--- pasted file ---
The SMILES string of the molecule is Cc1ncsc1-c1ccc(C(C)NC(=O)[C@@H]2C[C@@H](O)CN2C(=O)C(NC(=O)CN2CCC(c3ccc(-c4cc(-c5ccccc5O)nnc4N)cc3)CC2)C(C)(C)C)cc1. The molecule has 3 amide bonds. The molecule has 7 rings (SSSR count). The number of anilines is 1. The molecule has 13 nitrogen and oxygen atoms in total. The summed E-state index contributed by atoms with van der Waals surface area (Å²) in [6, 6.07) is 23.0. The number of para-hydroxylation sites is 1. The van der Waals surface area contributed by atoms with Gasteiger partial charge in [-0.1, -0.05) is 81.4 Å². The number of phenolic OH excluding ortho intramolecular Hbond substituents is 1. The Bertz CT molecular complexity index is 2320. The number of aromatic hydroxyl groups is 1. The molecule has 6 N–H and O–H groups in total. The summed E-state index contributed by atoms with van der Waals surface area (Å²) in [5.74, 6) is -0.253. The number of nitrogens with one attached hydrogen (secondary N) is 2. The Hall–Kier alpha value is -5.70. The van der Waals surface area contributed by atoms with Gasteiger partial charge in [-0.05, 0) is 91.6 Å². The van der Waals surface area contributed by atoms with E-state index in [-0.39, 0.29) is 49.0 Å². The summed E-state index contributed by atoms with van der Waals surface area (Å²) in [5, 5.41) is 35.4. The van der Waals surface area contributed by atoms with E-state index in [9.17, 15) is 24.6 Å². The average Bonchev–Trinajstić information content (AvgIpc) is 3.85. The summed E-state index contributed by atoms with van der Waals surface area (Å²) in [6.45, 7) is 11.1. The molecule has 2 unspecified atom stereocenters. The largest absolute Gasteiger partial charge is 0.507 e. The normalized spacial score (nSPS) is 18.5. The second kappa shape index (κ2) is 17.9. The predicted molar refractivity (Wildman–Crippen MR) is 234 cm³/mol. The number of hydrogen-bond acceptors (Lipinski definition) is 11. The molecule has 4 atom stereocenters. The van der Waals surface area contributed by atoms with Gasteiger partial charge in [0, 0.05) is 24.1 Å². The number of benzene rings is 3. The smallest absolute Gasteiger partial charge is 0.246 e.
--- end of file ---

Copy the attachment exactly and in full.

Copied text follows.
The SMILES string of the molecule is Cc1ncsc1-c1ccc(C(C)NC(=O)[C@@H]2C[C@@H](O)CN2C(=O)C(NC(=O)CN2CCC(c3ccc(-c4cc(-c5ccccc5O)nnc4N)cc3)CC2)C(C)(C)C)cc1. The molecule has 3 amide bonds. The molecule has 7 rings (SSSR count). The number of anilines is 1. The molecule has 13 nitrogen and oxygen atoms in total. The summed E-state index contributed by atoms with van der Waals surface area (Å²) in [6, 6.07) is 23.0. The number of para-hydroxylation sites is 1. The van der Waals surface area contributed by atoms with Gasteiger partial charge in [-0.1, -0.05) is 81.4 Å². The number of phenolic OH excluding ortho intramolecular Hbond substituents is 1. The Bertz CT molecular complexity index is 2320. The number of aromatic hydroxyl groups is 1. The molecule has 6 N–H and O–H groups in total. The summed E-state index contributed by atoms with van der Waals surface area (Å²) in [5.74, 6) is -0.253. The number of nitrogens with one attached hydrogen (secondary N) is 2. The Hall–Kier alpha value is -5.70. The van der Waals surface area contributed by atoms with Gasteiger partial charge in [-0.05, 0) is 91.6 Å². The van der Waals surface area contributed by atoms with E-state index in [-0.39, 0.29) is 49.0 Å². The summed E-state index contributed by atoms with van der Waals surface area (Å²) in [5, 5.41) is 35.4. The van der Waals surface area contributed by atoms with E-state index in [9.17, 15) is 24.6 Å². The average Bonchev–Trinajstić information content (AvgIpc) is 3.85. The summed E-state index contributed by atoms with van der Waals surface area (Å²) in [6.45, 7) is 11.1. The molecule has 2 unspecified atom stereocenters. The largest absolute Gasteiger partial charge is 0.507 e. The normalized spacial score (nSPS) is 18.5. The second kappa shape index (κ2) is 17.9. The predicted molar refractivity (Wildman–Crippen MR) is 234 cm³/mol. The number of hydrogen-bond acceptors (Lipinski definition) is 11. The molecule has 4 atom stereocenters. The van der Waals surface area contributed by atoms with Gasteiger partial charge in [0, 0.05) is 24.1 Å². The number of benzene rings is 3. The smallest absolute Gasteiger partial charge is 0.246 e.